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CHAPTER 4 FUN WITH FUNCTIONS, AND NEVER HAVING TO CLOSE THAT JDBC CONNECTION
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We can build expressions like 1 + 1, Add(Val(1), Val(1)), 3 * (1 + 1), Mul(Val(3), Add(Val(1), Val(1)), and a * 11, Mul(Var("a"), Val(11)). We can evaluate an expression by interpreting the expression:
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def calc(expr: Expr, vars: Map[String, Int]): Int = expr match { case Add(left, right) => calc(left, vars) + calc(right, vars) case Mul(left, right) => calc(left, vars) * calc(right, vars) case Val(v) => v case Var(name) => vars(name) }
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Let s look at how this method works. expr is the expression to evaluate, and vars is a Map that contains our variables. We use pattern matching to determine what to do based on the case class. If expr is an Add, we extract the left and right parameters, which are themselves Exprs. We call calc to calculate the value of the left and right parameters and add the results. If expr is Mul, we do the same thing (except we multiply things rather than adding them). If expr is Val, we simply extract the value and return it. If expr is Var, we extract the name and return the lookup of the name in the vars Map. We can turn this from a method call into a function. Having a function allows us to pass around the logic that the expression represents. It also means that we don t have to interpret the tree of Exprs each time. Let s see how we can compose a function based on the Expr.
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def buildCalc(expr: Expr): Map[String, Int] => Int = expr match { case Add(left, right) => val lf = buildCalc(left) val rf = buildCalc(right) m => lf(m) + rf(m) case Mul(left, right) => val lf = buildCalc(left) val rf = buildCalc(right) m => lf(m) * rf(m) case Val(v) => m => v case Var(name) => m => m(name) }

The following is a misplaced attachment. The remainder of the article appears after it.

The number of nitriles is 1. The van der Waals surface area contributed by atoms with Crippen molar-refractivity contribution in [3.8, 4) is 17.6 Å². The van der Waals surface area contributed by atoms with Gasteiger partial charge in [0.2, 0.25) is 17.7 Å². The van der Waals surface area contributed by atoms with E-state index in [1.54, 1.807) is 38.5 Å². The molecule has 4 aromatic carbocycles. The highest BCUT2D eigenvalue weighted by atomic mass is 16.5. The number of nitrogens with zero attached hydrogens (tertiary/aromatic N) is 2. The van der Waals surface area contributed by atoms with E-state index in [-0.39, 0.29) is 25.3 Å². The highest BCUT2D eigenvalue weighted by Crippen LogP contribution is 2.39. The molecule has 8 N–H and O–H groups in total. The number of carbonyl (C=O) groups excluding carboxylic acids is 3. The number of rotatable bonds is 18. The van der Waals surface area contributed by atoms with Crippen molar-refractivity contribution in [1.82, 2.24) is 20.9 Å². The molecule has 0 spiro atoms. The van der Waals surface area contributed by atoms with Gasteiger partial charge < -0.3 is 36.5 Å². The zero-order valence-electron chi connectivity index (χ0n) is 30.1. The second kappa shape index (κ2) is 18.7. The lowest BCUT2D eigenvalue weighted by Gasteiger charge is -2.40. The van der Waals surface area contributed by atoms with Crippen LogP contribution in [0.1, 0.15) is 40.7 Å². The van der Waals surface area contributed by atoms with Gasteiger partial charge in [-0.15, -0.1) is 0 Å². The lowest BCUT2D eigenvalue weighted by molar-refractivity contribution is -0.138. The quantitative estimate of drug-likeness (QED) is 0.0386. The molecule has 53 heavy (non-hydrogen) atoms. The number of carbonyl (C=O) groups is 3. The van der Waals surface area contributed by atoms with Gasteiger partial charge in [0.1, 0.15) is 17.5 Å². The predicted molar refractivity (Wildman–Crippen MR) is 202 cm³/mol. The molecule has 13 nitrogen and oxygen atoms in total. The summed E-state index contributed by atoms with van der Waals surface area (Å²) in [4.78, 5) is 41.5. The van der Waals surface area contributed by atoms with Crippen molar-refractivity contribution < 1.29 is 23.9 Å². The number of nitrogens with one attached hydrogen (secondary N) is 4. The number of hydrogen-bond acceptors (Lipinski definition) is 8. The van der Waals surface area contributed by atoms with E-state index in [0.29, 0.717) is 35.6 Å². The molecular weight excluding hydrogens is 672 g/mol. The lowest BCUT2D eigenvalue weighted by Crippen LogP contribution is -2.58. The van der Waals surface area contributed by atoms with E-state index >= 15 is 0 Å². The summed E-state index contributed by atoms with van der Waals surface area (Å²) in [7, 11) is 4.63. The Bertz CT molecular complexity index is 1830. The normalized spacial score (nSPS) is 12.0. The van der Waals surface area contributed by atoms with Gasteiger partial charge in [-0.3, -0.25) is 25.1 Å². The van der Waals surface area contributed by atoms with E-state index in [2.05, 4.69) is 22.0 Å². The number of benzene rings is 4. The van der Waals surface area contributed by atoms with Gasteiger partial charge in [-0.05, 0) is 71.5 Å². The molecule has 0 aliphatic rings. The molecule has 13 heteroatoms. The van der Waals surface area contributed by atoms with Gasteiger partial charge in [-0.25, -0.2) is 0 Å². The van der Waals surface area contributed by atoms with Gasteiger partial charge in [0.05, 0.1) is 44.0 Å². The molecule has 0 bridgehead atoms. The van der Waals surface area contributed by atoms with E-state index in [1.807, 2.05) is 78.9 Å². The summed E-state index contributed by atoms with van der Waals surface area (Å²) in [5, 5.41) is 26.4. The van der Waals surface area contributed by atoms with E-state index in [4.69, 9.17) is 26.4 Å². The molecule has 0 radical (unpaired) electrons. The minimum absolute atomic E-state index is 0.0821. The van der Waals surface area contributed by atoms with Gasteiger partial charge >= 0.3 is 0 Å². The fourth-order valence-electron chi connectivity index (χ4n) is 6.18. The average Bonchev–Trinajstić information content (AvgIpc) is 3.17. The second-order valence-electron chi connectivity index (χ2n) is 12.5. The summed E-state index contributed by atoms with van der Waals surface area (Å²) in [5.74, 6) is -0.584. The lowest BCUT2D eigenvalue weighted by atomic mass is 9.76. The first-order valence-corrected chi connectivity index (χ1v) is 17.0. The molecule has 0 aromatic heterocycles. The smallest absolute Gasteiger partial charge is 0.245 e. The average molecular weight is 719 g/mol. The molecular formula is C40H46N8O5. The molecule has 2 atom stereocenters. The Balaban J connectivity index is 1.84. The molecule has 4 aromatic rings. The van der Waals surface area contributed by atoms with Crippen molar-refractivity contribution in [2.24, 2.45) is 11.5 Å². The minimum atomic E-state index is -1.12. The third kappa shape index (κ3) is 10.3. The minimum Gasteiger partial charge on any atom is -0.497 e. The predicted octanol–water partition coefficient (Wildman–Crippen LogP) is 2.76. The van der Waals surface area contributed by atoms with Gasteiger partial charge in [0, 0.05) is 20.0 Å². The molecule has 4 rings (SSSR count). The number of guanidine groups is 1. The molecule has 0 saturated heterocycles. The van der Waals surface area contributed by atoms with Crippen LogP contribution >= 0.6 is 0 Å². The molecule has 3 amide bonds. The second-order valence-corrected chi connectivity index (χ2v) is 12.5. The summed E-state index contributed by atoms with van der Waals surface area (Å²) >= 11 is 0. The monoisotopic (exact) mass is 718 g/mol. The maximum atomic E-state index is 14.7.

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CHAPTER 4 FUN WITH FUNCTIONS, AND NEVER HAVING TO CLOSE THAT JDBC CONNECTION
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The buildCalc method returns a function that can be passed to other functions. Also, the JVM can optimize the composed functions so that they perform better than the interpreted version. The performance of the composed function is better because there is no overhead associated with pattern matching each element. The function is evaluated by repeatedly calling the function s apply method. Thus, the cost of each node is one or two method dispatches rather than the cost of the pattern matching. Let s turn to other ways that functions can help us improve performance and readability.
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Call-by-Name, Call-by-Value, and General Laziness
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In Java programs, when you call a method with parameters, the value of the parameters are all calculated before the method is called. Thus, in
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foo(1 + 1, "A String".length());
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the expressions 1 + 1 and "A String".length() are both evaluated before the call to foo is made. This is usually what we want. However, there are some cases when we want to parameters to be optionally evaluated or repeatedly evaluated. In these cases, Scala provides the call-by-name mechanism. There s no syntactic difference to the caller for call-by-name parameters. The first example for call-by-name is the logging example. It s very computationally costly to calculate log messages simply to discard them if the message is not going to be logged. This is very common in Java code:
if (logger.level().intValue() >= INFO.intValue()) { logger.log(INFO, "The value is "+value); }
In this code, we have to push the decision to evaluate logger.log(INFO, "The value is "+value); into the place where we call logger. This means we need to wrap the call to
logger in an if statement. It would be much better from a coding perspective if the cost of evaluating the String to be logged were incurred only if the String is going to be logged and if the current log level is known to and tested by the code inside logger rather than in the call to logger. Call-by-name gives us the ability to delay the evaluation of the String to log only if that String will actually be logged. In Scala, we can define a log method that takes the thing to log as call-by-name: def log(level: Level, msg: => String) = if (logger.level.intValue >= level.intValue) logger.log(level, msg)
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